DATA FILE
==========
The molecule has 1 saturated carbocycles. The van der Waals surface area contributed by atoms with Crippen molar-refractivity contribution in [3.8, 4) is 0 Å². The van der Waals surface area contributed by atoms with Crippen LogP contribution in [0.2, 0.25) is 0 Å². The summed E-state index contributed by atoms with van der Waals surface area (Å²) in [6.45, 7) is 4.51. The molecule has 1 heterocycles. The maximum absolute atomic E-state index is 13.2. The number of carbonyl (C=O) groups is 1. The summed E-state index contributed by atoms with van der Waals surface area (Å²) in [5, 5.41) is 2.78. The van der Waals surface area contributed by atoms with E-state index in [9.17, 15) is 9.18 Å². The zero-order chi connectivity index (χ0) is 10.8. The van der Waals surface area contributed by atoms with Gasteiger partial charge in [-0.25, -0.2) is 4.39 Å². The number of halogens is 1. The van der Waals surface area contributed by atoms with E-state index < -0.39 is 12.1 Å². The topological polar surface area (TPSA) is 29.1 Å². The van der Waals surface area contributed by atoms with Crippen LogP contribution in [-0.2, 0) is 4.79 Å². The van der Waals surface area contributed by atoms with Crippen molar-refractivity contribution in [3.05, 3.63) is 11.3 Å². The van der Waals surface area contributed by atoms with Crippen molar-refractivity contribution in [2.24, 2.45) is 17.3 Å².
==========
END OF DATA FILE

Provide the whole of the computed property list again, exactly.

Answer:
The molecule has 1 saturated carbocycles. The van der Waals surface area contributed by atoms with Crippen molar-refractivity contribution in [3.8, 4) is 0 Å². The van der Waals surface area contributed by atoms with Crippen LogP contribution in [0.2, 0.25) is 0 Å². The summed E-state index contributed by atoms with van der Waals surface area (Å²) in [6.45, 7) is 4.51. The molecule has 1 heterocycles. The maximum absolute atomic E-state index is 13.2. The number of carbonyl (C=O) groups is 1. The summed E-state index contributed by atoms with van der Waals surface area (Å²) in [5, 5.41) is 2.78. The van der Waals surface area contributed by atoms with E-state index in [9.17, 15) is 9.18 Å². The zero-order chi connectivity index (χ0) is 10.8. The van der Waals surface area contributed by atoms with Gasteiger partial charge in [-0.25, -0.2) is 4.39 Å². The number of halogens is 1. The van der Waals surface area contributed by atoms with E-state index < -0.39 is 12.1 Å². The topological polar surface area (TPSA) is 29.1 Å². The van der Waals surface area contributed by atoms with Crippen LogP contribution in [-0.2, 0) is 4.79 Å². The van der Waals surface area contributed by atoms with Crippen molar-refractivity contribution in [3.05, 3.63) is 11.3 Å². The van der Waals surface area contributed by atoms with Crippen molar-refractivity contribution in [2.24, 2.45) is 17.3 Å².